Introduction to BusinessCategory: Objective Test
60-minute test administered during the NLC.
Objective Test Competencies: Consumerism; Characteristics and Organization of Business; Money Management, Banking, and Investments; Rights and Responsibilities of Employees, Managers, Owners, and Government; Career Awareness; Insurance; Economic Systems; Ethics; Global (International) Business
Skills: This event provides recognition for FBLA members who demonstrate an understanding of the American business enterprise system and its effect on consumers, employees, and entrepreneurs.
Objective Test Guidelines
- No materials may be brought to the testing site.
- Electronic devices must be turned off and out of sight.
- No calculators may be brought into the testing site; calculators will be provided.
- Bring a writing instrument.
The general event guidelines below are applicable to all national competitive events. Please review and follow these guidelines when competing at the national level. When competing at the state level, check the state guidelines since they may differ.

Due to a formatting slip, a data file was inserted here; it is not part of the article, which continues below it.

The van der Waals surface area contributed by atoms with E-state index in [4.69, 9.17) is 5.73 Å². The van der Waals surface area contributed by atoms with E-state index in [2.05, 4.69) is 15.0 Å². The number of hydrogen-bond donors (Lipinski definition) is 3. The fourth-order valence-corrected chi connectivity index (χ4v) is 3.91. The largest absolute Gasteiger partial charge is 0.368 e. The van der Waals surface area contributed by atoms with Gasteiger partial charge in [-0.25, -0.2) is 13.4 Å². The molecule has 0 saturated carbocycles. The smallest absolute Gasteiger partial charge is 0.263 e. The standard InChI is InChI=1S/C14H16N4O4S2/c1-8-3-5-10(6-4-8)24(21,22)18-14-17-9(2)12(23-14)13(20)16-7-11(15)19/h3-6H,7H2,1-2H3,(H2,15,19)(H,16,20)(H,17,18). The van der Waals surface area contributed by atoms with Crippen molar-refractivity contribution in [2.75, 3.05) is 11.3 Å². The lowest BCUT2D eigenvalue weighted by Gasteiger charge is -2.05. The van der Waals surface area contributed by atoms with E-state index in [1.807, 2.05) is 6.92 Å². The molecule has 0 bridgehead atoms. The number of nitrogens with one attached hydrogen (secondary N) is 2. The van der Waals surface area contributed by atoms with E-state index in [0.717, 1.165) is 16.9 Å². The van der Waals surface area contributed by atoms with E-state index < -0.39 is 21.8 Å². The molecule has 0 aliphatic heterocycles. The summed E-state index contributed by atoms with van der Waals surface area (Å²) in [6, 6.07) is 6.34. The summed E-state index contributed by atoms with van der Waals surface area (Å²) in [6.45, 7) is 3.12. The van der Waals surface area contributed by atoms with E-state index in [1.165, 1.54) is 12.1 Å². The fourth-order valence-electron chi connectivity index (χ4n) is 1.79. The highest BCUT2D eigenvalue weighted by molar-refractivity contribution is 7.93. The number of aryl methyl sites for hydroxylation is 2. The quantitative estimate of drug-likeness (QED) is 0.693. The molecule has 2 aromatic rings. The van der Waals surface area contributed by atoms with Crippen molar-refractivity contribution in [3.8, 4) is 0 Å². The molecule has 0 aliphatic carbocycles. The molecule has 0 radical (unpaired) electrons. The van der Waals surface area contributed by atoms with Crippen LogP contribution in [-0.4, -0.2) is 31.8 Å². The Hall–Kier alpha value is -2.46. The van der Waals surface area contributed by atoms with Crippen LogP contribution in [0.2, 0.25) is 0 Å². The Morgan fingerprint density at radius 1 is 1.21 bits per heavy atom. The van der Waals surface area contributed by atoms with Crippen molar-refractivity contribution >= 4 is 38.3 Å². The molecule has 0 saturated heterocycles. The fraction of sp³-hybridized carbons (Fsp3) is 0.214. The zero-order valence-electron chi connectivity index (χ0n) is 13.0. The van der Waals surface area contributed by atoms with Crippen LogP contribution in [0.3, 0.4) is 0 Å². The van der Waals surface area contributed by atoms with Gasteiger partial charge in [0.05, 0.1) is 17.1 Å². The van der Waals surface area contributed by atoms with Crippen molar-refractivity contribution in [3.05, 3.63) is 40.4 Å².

- Dues: Competitors must have paid FBLA national and state dues by 11:59 p.m. Eastern Time on April 1 of the current school year.
- NLC Registration: Participants must be registered for the NLC and pay the national conference registration fee in order to participate in competitive events.
- Deadlines: The state chair, or designee, must register each state competitor on the official online entry forms by 11:59 p.m. Eastern Time on the second Friday in May.
- Each state may submit four (4) entries in all events except LifeSmarts, Virtual Business Finance Challenge, and Virtual Business Management Challenge.